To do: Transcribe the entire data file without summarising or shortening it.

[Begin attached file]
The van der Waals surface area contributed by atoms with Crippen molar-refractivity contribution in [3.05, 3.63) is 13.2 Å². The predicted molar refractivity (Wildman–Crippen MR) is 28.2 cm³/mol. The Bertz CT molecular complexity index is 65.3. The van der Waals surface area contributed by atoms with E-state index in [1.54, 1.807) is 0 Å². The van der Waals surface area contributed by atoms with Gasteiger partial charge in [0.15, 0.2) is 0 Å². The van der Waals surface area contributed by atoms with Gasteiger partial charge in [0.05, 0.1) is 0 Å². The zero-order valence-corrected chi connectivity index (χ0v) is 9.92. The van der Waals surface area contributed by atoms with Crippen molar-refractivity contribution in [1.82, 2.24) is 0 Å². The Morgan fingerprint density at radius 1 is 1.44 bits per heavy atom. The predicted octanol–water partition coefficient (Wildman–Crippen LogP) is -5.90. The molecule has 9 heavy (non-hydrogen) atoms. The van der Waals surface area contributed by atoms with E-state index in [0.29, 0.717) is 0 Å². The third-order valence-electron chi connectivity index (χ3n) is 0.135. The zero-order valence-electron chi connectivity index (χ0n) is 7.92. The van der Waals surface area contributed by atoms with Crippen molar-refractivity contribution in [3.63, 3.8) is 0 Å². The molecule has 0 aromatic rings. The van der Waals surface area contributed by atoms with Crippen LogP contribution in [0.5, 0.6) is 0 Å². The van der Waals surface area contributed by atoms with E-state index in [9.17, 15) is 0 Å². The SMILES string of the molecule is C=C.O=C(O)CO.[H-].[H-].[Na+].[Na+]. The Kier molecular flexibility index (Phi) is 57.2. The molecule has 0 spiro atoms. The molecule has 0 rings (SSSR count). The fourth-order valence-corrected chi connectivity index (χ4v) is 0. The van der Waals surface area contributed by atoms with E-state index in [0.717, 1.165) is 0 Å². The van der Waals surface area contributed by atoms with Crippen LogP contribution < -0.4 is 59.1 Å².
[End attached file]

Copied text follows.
The van der Waals surface area contributed by atoms with Crippen molar-refractivity contribution in [3.05, 3.63) is 13.2 Å². The predicted molar refractivity (Wildman–Crippen MR) is 28.2 cm³/mol. The Bertz CT molecular complexity index is 65.3. The van der Waals surface area contributed by atoms with E-state index in [1.54, 1.807) is 0 Å². The van der Waals surface area contributed by atoms with Gasteiger partial charge in [0.15, 0.2) is 0 Å². The van der Waals surface area contributed by atoms with Gasteiger partial charge in [0.05, 0.1) is 0 Å². The zero-order valence-corrected chi connectivity index (χ0v) is 9.92. The van der Waals surface area contributed by atoms with Crippen molar-refractivity contribution in [1.82, 2.24) is 0 Å². The Morgan fingerprint density at radius 1 is 1.44 bits per heavy atom. The predicted octanol–water partition coefficient (Wildman–Crippen LogP) is -5.90. The molecule has 9 heavy (non-hydrogen) atoms. The van der Waals surface area contributed by atoms with E-state index in [0.29, 0.717) is 0 Å². The third-order valence-electron chi connectivity index (χ3n) is 0.135. The zero-order valence-electron chi connectivity index (χ0n) is 7.92. The van der Waals surface area contributed by atoms with Crippen molar-refractivity contribution in [3.63, 3.8) is 0 Å². The molecule has 0 aromatic rings. The van der Waals surface area contributed by atoms with Crippen LogP contribution in [0.5, 0.6) is 0 Å². The van der Waals surface area contributed by atoms with E-state index in [9.17, 15) is 0 Å². The SMILES string of the molecule is C=C.O=C(O)CO.[H-].[H-].[Na+].[Na+]. The Kier molecular flexibility index (Phi) is 57.2. The molecule has 0 spiro atoms. The molecule has 0 rings (SSSR count). The fourth-order valence-corrected chi connectivity index (χ4v) is 0. The van der Waals surface area contributed by atoms with E-state index in [0.717, 1.165) is 0 Å². The van der Waals surface area contributed by atoms with Crippen LogP contribution < -0.4 is 59.1 Å².